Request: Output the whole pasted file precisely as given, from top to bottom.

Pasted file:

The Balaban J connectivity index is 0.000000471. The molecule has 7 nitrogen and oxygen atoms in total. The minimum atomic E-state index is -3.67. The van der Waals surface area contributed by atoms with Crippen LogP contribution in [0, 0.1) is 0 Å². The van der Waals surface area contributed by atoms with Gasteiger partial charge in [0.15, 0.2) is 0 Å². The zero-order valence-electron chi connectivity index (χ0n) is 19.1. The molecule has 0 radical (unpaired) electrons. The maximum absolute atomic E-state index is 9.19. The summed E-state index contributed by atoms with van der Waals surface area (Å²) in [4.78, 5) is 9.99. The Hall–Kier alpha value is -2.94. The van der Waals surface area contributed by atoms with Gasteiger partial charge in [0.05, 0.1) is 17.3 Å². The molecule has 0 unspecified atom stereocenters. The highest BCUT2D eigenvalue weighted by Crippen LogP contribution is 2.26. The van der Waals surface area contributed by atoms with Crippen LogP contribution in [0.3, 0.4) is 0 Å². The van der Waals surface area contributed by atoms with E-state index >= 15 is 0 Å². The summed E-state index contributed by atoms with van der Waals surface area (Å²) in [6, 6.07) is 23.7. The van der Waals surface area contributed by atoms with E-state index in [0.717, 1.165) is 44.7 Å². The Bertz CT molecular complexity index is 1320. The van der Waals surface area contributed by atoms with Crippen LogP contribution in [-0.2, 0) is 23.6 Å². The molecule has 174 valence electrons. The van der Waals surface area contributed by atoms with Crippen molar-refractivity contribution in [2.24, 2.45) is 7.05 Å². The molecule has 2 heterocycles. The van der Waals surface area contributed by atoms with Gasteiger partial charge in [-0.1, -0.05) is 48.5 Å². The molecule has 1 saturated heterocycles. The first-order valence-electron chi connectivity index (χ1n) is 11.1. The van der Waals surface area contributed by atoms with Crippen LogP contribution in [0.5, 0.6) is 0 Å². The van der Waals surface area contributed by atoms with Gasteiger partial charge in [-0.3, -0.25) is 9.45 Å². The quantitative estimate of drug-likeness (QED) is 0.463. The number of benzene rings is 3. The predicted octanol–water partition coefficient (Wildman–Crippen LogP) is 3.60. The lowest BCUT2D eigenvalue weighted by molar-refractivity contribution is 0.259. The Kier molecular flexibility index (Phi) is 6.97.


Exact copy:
The Balaban J connectivity index is 0.000000471. The molecule has 7 nitrogen and oxygen atoms in total. The minimum atomic E-state index is -3.67. The van der Waals surface area contributed by atoms with Crippen LogP contribution in [0, 0.1) is 0 Å². The van der Waals surface area contributed by atoms with Gasteiger partial charge in [0.15, 0.2) is 0 Å². The zero-order valence-electron chi connectivity index (χ0n) is 19.1. The molecule has 0 radical (unpaired) electrons. The maximum absolute atomic E-state index is 9.19. The summed E-state index contributed by atoms with van der Waals surface area (Å²) in [4.78, 5) is 9.99. The Hall–Kier alpha value is -2.94. The van der Waals surface area contributed by atoms with Gasteiger partial charge in [0.05, 0.1) is 17.3 Å². The molecule has 0 unspecified atom stereocenters. The highest BCUT2D eigenvalue weighted by Crippen LogP contribution is 2.26. The van der Waals surface area contributed by atoms with Crippen LogP contribution in [0.3, 0.4) is 0 Å². The van der Waals surface area contributed by atoms with E-state index >= 15 is 0 Å². The summed E-state index contributed by atoms with van der Waals surface area (Å²) in [6, 6.07) is 23.7. The van der Waals surface area contributed by atoms with E-state index in [0.717, 1.165) is 44.7 Å². The Bertz CT molecular complexity index is 1320. The van der Waals surface area contributed by atoms with Crippen LogP contribution in [-0.2, 0) is 23.6 Å². The molecule has 174 valence electrons. The van der Waals surface area contributed by atoms with Crippen molar-refractivity contribution in [2.24, 2.45) is 7.05 Å². The molecule has 2 heterocycles. The van der Waals surface area contributed by atoms with Gasteiger partial charge in [-0.1, -0.05) is 48.5 Å². The molecule has 1 saturated heterocycles. The first-order valence-electron chi connectivity index (χ1n) is 11.1. The van der Waals surface area contributed by atoms with Crippen LogP contribution in [0.5, 0.6) is 0 Å². The van der Waals surface area contributed by atoms with Gasteiger partial charge in [-0.3, -0.25) is 9.45 Å². The quantitative estimate of drug-likeness (QED) is 0.463. The number of benzene rings is 3. The predicted octanol–water partition coefficient (Wildman–Crippen LogP) is 3.60. The lowest BCUT2D eigenvalue weighted by molar-refractivity contribution is 0.259. The Kier molecular flexibility index (Phi) is 6.97.